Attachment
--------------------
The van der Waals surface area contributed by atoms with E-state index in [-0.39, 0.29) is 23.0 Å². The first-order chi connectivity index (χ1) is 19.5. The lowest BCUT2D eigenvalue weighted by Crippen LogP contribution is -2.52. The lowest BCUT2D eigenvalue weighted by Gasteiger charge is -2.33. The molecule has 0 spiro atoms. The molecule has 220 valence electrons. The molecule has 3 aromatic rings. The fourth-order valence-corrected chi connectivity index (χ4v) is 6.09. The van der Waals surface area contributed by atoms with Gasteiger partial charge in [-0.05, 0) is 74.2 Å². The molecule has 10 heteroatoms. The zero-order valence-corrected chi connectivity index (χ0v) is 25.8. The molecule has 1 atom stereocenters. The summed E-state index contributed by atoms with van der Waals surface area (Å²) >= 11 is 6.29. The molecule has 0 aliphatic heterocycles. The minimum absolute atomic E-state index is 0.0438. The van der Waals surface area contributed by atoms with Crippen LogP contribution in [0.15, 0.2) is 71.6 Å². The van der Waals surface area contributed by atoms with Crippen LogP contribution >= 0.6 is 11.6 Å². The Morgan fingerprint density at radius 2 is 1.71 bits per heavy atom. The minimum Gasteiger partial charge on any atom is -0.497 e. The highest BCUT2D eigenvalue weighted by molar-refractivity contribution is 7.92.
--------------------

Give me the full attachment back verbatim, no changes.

The van der Waals surface area contributed by atoms with E-state index in [-0.39, 0.29) is 23.0 Å². The first-order chi connectivity index (χ1) is 19.5. The lowest BCUT2D eigenvalue weighted by Crippen LogP contribution is -2.52. The lowest BCUT2D eigenvalue weighted by Gasteiger charge is -2.33. The molecule has 0 spiro atoms. The molecule has 220 valence electrons. The molecule has 3 aromatic rings. The fourth-order valence-corrected chi connectivity index (χ4v) is 6.09. The van der Waals surface area contributed by atoms with Gasteiger partial charge in [-0.05, 0) is 74.2 Å². The molecule has 10 heteroatoms. The zero-order valence-corrected chi connectivity index (χ0v) is 25.8. The molecule has 1 atom stereocenters. The summed E-state index contributed by atoms with van der Waals surface area (Å²) >= 11 is 6.29. The molecule has 0 aliphatic heterocycles. The minimum absolute atomic E-state index is 0.0438. The van der Waals surface area contributed by atoms with Crippen LogP contribution in [0.15, 0.2) is 71.6 Å². The van der Waals surface area contributed by atoms with Crippen LogP contribution >= 0.6 is 11.6 Å². The Morgan fingerprint density at radius 2 is 1.71 bits per heavy atom. The minimum Gasteiger partial charge on any atom is -0.497 e. The highest BCUT2D eigenvalue weighted by molar-refractivity contribution is 7.92.